Distracted driving data and laws to prevent it don't match up

Jun 08, 2011

Cell phone distractions account for more than 300,000 car crashes each year. As a result, most states have put laws in place to limit or prohibit the use of mobile devices while driving. But a new study led by Temple University finds a widening gap between the evidence on distracted driving and the laws being passed to address the problem.

The new study, published this month in the , is the first comprehensive collection and coding of attempting to address the posed by distracted driving.

Lead author Jennifer Ibrahim and her team analyzed distracted driving laws passed between January 1, 1992 and November 1, 2010, and found that laws varied from state to state based on type of mobile device (cell phones, laptops, ), categories of drivers (by age or by driving permit type), and types or locations of mobile device use.

Enforcement and penalties also varied from state to state; as of November 2010, 39 states plus Washington DC had one or more laws restricting use of mobile devices while driving; 11 states had no laws; and no state outlawed the use of cell phones completely.

The researchers say that there is no systematic review currently in place to evaluate distracted driving laws or provide evidence on their effectiveness, but that from a research standpoint, the variation is helpful – they are able to compare legislation from state to state to identify for future research what provisions within a given law make it particularly effective.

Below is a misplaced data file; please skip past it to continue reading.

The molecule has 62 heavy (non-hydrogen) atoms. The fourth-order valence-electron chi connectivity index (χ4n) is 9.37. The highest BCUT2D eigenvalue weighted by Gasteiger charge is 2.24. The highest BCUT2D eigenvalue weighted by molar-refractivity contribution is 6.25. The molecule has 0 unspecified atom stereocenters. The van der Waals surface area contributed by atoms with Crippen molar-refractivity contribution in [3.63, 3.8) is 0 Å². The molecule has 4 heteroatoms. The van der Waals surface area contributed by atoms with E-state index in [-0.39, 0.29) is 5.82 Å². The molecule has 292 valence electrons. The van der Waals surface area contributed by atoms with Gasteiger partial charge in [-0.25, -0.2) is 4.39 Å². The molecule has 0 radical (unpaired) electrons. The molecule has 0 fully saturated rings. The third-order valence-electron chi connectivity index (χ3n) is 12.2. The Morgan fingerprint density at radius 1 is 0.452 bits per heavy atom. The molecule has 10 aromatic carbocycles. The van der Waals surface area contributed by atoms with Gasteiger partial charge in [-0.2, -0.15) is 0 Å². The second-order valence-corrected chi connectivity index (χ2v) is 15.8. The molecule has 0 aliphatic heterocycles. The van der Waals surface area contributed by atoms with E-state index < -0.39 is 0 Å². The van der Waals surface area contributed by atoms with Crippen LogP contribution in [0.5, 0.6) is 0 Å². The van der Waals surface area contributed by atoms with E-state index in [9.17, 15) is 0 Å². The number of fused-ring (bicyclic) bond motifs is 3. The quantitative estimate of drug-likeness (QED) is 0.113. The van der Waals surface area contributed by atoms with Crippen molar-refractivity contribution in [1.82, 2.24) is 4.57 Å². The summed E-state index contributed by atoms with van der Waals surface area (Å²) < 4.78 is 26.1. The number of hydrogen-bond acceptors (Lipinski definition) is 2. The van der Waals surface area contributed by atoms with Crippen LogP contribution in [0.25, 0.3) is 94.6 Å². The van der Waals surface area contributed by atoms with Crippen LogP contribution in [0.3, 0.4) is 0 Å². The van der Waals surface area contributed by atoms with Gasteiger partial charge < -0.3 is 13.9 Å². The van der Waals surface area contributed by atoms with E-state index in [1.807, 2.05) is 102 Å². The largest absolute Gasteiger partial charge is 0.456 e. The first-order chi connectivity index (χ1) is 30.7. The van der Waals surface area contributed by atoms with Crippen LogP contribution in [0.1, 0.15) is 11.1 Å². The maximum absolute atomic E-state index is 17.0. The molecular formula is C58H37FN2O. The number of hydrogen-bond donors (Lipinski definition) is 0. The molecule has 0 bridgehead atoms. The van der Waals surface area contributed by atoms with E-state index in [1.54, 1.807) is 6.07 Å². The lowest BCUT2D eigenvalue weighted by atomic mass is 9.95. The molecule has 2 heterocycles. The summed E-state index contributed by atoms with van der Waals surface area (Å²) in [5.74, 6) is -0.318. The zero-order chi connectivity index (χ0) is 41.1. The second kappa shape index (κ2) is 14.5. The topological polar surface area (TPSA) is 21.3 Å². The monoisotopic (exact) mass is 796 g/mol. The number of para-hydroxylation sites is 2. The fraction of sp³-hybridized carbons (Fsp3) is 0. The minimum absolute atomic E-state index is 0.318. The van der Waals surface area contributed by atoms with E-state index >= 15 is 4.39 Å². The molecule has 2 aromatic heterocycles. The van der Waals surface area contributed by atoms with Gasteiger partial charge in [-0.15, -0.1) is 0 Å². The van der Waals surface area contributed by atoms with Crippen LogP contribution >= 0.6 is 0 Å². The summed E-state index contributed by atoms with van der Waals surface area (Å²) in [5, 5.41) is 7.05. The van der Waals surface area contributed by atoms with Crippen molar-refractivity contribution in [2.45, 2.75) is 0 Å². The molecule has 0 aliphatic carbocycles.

"We know that distracted driving is dangerous, yet despite the diffusion of distracted driving laws, there is evidence that driver use of is increasing," said Ibrahim, an assistant professor of public health in the College of Health Professions and Social Work. "Our study is the first step toward understanding which laws really do reduce distracted driving, and thus can reduce related crashes and associated injuries and fatalities."

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GeneMac
5 / 5 (1) Jun 08, 2011
A state put in markers that showed what a safe distance was at the speed limit on a freeway and the reduction in fatal accidents was 65%. The highway patrols use radar to catch speeders but is that what is really the problem. Check any state's records and see how many tickets were issued for speeding and how many injury accidents were caused by that. Then check how many tickets were issued for tailgating and how many injury accidents were caused by traveling to close for conditions.